Back to Rowney Woods this morning where we saw a whole mass of fallow deer. we started by seeing a loan stag patroling the edge of the woods on his own, he looked quite young.

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I’m sure it will come as no surprise to anyone who has followed this blog for a month or two that the Rowney Woods would feature again. We paid another early morning visit last Sunday, but with the days drawing in we were able to leave at a much more reasonable 7.00am to get there shortly after sunrise. As usual there was plenty of wildlife out and about and we saw a number of fallow deer.

Todays photograph was captured as we were heading out of the woods – you can see a colour version of this on our Flickr page, but this is a black and white version catching some of the autumn mist hanging in the air.


Cut Pine

Cut Pine

You may recall our post a month or so ago talking about the condemned pine trees in Rowney Wood – you can see the post by clicking here. Well, here’s what happened to them!

Walking in Rowney Woods at the moment you can’t help but notice the large number of acorns under foot, along with the busy scampering of the grey squirrels collecting them for future use. Some acorns cling to their oak tree taking on a very brown appearance as seen here.

A quick and simple post today – a view from yesterdays visit to Rowney Woods:

Back to the woods, and back to the fungi. I like this picture of the fungi because it’s not perfect in two ways, the depth of field is a little too narrow and the state of the fungi leaves a lot to be desired! Have you ever found a perfect fungi? Strangely though I think it works in a strange kind of way.

Back to Rowney Woods between Thaxted and Saffron Walden in Essex.

These woods abound with wildlife and we saw something on Sunday that we haven’t seen before here – a frog:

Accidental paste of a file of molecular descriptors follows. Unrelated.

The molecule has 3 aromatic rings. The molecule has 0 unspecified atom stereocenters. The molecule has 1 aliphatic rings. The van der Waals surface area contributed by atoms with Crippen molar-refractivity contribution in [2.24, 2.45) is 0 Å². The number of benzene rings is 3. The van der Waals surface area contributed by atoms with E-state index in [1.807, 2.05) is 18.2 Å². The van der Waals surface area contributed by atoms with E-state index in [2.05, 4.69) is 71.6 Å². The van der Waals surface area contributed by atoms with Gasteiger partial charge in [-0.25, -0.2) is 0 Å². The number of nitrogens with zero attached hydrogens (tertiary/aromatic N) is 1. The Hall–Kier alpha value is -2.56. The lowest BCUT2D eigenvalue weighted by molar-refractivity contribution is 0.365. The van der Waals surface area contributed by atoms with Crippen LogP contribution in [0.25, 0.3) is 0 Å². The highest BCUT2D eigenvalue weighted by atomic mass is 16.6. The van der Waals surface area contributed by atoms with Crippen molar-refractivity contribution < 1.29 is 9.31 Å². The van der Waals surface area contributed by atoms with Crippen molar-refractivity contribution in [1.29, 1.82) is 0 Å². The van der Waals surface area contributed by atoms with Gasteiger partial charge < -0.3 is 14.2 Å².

I mucked up taking this photograph, I’d forgotten to change my f-stop and was at f14 so I had to use On One’s excellent Focal Point 2 to blur out the surrounding vegetation – apologies to all the non-photographers out there who have no idea what I have just said 😉

This Red Admiral (Vanessa atalanta) was photographed in Rowney Woods a week and a half ago, but it is becoming more and more common to see these throughout the year. Previously these would only be present in the UK between May and September so it will be interesting to see if this is one of the last Red Admiral’s we see this year or if we continue to see them into autumn and beyond.

In an attempt to see more deer in Rowney Woods, we got up at 5 in the morning today and arrived at the woods just before sun rise.

It was certainly worth the effort – we saw 2 muntjac deer and 3 separate families of fallow deer – one family being made up of 4 deer. Unfortunately, because of the early hour, the light was really poor so taking photographs was difficult. Here’s a muntjac deer enjoying breakfast on the edge of the woods.

Here’s one of the best shots of the fallow deer:

Fallow Deer in Rowney Wood

This is the second muntjac deer we have seen in 2 visits to Rowney Woods recently. These are clearly very timid creatures – as soon as this one spotted me, and to be fair, I was standing right in the middle of the path, s/he was off into the wood proper. It was still great to see a genuinely wild deer, even from a distance.